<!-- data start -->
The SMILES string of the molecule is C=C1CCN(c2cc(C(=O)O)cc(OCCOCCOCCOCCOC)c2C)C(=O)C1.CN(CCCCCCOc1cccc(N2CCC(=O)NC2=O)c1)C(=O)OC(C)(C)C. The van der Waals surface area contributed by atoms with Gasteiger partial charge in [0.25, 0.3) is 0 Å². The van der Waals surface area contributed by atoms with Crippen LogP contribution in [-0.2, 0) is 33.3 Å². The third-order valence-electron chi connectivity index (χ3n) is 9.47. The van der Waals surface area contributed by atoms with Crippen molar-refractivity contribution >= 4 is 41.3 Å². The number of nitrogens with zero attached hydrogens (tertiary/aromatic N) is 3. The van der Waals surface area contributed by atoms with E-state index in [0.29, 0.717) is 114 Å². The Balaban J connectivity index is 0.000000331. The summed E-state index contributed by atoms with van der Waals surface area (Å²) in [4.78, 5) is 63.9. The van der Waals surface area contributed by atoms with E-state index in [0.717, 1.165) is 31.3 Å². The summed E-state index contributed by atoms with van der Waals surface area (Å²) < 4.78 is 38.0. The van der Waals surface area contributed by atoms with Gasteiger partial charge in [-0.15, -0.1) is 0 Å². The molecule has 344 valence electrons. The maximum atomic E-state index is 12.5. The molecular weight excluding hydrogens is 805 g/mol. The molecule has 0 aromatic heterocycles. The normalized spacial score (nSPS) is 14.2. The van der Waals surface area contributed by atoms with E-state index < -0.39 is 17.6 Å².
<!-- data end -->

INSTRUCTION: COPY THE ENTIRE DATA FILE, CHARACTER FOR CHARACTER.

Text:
The SMILES string of the molecule is C=C1CCN(c2cc(C(=O)O)cc(OCCOCCOCCOCCOC)c2C)C(=O)C1.CN(CCCCCCOc1cccc(N2CCC(=O)NC2=O)c1)C(=O)OC(C)(C)C. The van der Waals surface area contributed by atoms with Gasteiger partial charge in [0.25, 0.3) is 0 Å². The van der Waals surface area contributed by atoms with Crippen LogP contribution in [-0.2, 0) is 33.3 Å². The third-order valence-electron chi connectivity index (χ3n) is 9.47. The van der Waals surface area contributed by atoms with Crippen molar-refractivity contribution >= 4 is 41.3 Å². The number of nitrogens with zero attached hydrogens (tertiary/aromatic N) is 3. The van der Waals surface area contributed by atoms with E-state index in [0.29, 0.717) is 114 Å². The Balaban J connectivity index is 0.000000331. The summed E-state index contributed by atoms with van der Waals surface area (Å²) in [4.78, 5) is 63.9. The van der Waals surface area contributed by atoms with E-state index in [0.717, 1.165) is 31.3 Å². The summed E-state index contributed by atoms with van der Waals surface area (Å²) < 4.78 is 38.0. The van der Waals surface area contributed by atoms with Gasteiger partial charge in [-0.15, -0.1) is 0 Å². The molecule has 344 valence electrons. The maximum atomic E-state index is 12.5. The molecular weight excluding hydrogens is 805 g/mol. The molecule has 0 aromatic heterocycles. The normalized spacial score (nSPS) is 14.2. The van der Waals surface area contributed by atoms with E-state index < -0.39 is 17.6 Å².